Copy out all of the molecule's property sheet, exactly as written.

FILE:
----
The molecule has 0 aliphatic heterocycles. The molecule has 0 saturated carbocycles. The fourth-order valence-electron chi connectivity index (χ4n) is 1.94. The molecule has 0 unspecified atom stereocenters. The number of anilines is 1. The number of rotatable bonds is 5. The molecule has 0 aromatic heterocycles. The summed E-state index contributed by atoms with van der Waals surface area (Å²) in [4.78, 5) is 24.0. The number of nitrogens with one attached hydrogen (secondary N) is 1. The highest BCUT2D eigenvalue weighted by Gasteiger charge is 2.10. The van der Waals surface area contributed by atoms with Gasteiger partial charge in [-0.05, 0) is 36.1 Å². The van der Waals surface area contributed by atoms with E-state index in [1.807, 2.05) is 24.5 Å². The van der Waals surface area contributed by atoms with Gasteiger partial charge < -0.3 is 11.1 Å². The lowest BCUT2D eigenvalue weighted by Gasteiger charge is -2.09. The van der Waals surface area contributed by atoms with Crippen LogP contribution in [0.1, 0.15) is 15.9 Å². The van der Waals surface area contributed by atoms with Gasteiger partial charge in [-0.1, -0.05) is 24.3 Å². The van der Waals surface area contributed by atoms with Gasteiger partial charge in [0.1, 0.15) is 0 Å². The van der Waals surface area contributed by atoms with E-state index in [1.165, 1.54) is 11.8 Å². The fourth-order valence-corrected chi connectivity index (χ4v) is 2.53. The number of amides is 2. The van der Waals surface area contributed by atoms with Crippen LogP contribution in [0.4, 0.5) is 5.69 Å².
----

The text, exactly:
The molecule has 0 aliphatic heterocycles. The molecule has 0 saturated carbocycles. The fourth-order valence-electron chi connectivity index (χ4n) is 1.94. The molecule has 0 unspecified atom stereocenters. The number of anilines is 1. The number of rotatable bonds is 5. The molecule has 0 aromatic heterocycles. The summed E-state index contributed by atoms with van der Waals surface area (Å²) in [4.78, 5) is 24.0. The number of nitrogens with one attached hydrogen (secondary N) is 1. The highest BCUT2D eigenvalue weighted by Gasteiger charge is 2.10. The van der Waals surface area contributed by atoms with Gasteiger partial charge in [-0.05, 0) is 36.1 Å². The van der Waals surface area contributed by atoms with E-state index in [1.807, 2.05) is 24.5 Å². The van der Waals surface area contributed by atoms with Gasteiger partial charge < -0.3 is 11.1 Å². The lowest BCUT2D eigenvalue weighted by Gasteiger charge is -2.09. The van der Waals surface area contributed by atoms with Crippen LogP contribution in [0.1, 0.15) is 15.9 Å². The van der Waals surface area contributed by atoms with Gasteiger partial charge in [-0.1, -0.05) is 24.3 Å². The van der Waals surface area contributed by atoms with Gasteiger partial charge in [0.1, 0.15) is 0 Å². The van der Waals surface area contributed by atoms with E-state index in [1.165, 1.54) is 11.8 Å². The fourth-order valence-corrected chi connectivity index (χ4v) is 2.53. The number of amides is 2. The van der Waals surface area contributed by atoms with Crippen LogP contribution in [0.4, 0.5) is 5.69 Å².